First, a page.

next step is to determine how long
INSTRUCTIONS:
1. FIND THE TRANSFORMER kVA RATING ON THE TRANSFORMER kVA LINE.
this fault is going to continue. How
2. SLIDE THE SLIDER UNTIL THE TRANSFORMER LINE-TO-LINE VOLTAGE CORRESPONDS TO THE TRANS- reliable are the original devices and
FORMER kVA. what is their condition? When will the
3. SLIDE THE CLEAR SLIDER LINE OVER THE TRANSFORMER (IMPEDANCE LINE) AT THE PERCENT OF MO- upstream protective device open? Parts
TOR LOADING ON THE TRANSFORMER. of 70E suggest two clearing times to
4. READ THE TRANSFORMER SHORT-CIRCUIT CURRENT ON THE SHORT-CIRCUIT CURRENT SCALE.

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work with 0.1 second (6 cycles), or 2 seconds (120 cycles). importance of the maintenance and testing of relays and
The 0.1 second time is based on instantaneous overcurrent circuit breakers. Many facilities are realizing that mainte-
relays and the clearing time of a five cycle circuit breaker. nance not only gives enhanced reliability but has a strong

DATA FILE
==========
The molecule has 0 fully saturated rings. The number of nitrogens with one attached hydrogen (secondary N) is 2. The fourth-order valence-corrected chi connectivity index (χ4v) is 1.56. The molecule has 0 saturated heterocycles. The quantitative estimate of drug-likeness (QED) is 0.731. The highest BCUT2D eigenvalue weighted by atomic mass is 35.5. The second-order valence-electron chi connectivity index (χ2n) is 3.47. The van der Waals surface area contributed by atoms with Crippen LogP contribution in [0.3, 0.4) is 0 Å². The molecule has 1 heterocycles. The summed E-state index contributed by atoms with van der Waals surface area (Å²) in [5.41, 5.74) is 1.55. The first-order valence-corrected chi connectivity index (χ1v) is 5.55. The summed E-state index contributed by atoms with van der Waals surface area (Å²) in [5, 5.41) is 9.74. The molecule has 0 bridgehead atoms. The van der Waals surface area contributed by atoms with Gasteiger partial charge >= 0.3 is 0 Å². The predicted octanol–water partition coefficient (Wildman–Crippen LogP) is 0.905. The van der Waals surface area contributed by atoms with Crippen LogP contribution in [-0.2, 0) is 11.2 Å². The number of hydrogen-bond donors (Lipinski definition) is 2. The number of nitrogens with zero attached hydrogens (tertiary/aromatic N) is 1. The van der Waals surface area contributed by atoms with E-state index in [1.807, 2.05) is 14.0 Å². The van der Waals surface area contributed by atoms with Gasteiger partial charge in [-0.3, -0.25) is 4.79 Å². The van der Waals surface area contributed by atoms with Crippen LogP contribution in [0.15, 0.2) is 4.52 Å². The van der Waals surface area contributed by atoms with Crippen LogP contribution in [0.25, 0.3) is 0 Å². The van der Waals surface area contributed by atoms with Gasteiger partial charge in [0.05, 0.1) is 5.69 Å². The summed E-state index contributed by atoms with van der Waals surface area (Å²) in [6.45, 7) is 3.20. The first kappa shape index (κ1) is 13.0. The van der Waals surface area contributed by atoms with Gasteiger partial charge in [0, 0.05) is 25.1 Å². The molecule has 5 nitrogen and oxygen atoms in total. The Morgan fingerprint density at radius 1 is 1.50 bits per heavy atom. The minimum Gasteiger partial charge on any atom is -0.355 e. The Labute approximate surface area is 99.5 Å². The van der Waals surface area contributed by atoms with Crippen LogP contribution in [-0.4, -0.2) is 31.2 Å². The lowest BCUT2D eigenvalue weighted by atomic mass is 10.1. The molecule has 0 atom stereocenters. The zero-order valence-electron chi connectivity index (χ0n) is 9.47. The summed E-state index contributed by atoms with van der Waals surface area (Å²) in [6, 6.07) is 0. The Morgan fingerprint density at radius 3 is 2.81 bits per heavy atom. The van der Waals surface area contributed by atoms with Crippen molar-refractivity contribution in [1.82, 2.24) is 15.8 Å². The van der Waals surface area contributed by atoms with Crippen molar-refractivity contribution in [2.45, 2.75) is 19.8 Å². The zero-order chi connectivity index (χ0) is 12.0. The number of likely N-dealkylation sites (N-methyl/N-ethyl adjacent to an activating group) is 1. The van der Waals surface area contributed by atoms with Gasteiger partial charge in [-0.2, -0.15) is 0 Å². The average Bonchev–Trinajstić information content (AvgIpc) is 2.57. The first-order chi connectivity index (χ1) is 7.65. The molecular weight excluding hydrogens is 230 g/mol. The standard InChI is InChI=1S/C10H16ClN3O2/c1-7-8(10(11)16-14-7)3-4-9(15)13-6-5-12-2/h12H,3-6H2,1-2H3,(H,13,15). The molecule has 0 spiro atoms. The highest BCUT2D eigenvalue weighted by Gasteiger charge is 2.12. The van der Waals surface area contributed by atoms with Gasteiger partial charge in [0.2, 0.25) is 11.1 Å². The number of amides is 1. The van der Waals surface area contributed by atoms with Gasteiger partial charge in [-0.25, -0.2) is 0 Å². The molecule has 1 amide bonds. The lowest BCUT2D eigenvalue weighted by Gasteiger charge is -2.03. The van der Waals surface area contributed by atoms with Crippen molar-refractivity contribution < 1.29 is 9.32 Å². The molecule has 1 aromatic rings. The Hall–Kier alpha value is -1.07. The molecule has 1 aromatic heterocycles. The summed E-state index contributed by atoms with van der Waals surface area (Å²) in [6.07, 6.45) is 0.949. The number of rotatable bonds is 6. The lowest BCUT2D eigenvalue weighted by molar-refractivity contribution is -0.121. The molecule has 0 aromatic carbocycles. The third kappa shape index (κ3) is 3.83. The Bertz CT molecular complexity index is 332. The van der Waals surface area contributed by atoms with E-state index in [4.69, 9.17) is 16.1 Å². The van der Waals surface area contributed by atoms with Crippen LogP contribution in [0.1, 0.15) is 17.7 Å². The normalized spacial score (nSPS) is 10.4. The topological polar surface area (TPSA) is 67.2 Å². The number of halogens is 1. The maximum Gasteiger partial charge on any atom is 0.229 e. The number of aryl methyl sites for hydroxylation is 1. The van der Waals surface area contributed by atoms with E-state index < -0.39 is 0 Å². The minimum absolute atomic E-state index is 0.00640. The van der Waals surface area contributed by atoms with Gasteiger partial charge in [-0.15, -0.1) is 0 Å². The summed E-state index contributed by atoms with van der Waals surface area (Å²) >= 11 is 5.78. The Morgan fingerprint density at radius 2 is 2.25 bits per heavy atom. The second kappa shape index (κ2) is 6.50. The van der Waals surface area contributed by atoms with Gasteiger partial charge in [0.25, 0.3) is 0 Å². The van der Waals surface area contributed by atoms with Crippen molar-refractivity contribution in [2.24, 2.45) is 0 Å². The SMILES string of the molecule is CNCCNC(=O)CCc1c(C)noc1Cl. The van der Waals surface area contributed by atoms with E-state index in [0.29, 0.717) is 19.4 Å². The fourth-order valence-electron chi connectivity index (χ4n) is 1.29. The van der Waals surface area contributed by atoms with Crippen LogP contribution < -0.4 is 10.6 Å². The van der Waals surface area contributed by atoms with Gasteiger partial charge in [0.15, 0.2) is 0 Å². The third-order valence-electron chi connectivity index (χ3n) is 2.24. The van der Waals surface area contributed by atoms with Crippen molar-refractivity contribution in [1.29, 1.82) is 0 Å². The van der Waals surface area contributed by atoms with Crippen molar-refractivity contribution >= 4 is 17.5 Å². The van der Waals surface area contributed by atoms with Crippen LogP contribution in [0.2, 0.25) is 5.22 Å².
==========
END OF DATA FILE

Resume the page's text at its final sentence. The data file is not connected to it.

The 2 seconds is more arbitrary and is usually a very long safety component.
time for a fault to continue. Even though by the end of 2 Prior to the introduction of this calculator there were
seconds most systems exhaust themselves or blow clear, probably 100+ ways to assist in figuring arc-flash protection.
there are well documented cases of arcs being sustained Some of them are the tables and labels of 70E, IEEE 1584,
for minutes or longer. In these cases the arc-flash level is E-Tap, SKM, COOPER Busman, etc. Now, there are 101+
frequently low, and it would be unusual for someone not to ways. So what does this mean to you?
remove themselves from the arc-flash within two seconds. Here are some approximations, questions, and specula-
However, there may be situations where a person can not tions. Probably less than one percent of the switchgear in
leave the arc-flash area quickly. So beware! the developed world has arc-flash labels. In the next 10
This topic of clearing time could fill volumes, let alone years maybe 10 percent will have labels. After those 10
articles, but you must start somewhere. Therefore, 0.1 second years, how accurate will those labels be? Will the fuse be
and 2 seconds will be used for the following calculations. the same size or will the circuit breaker have the same set-
Due to differences in clearing time, we understand there ting? Has the circuit breaker received any maintenance or
can be a large variation in incident energy as expressed in lubrication? Will the motors be on the same circuits? Who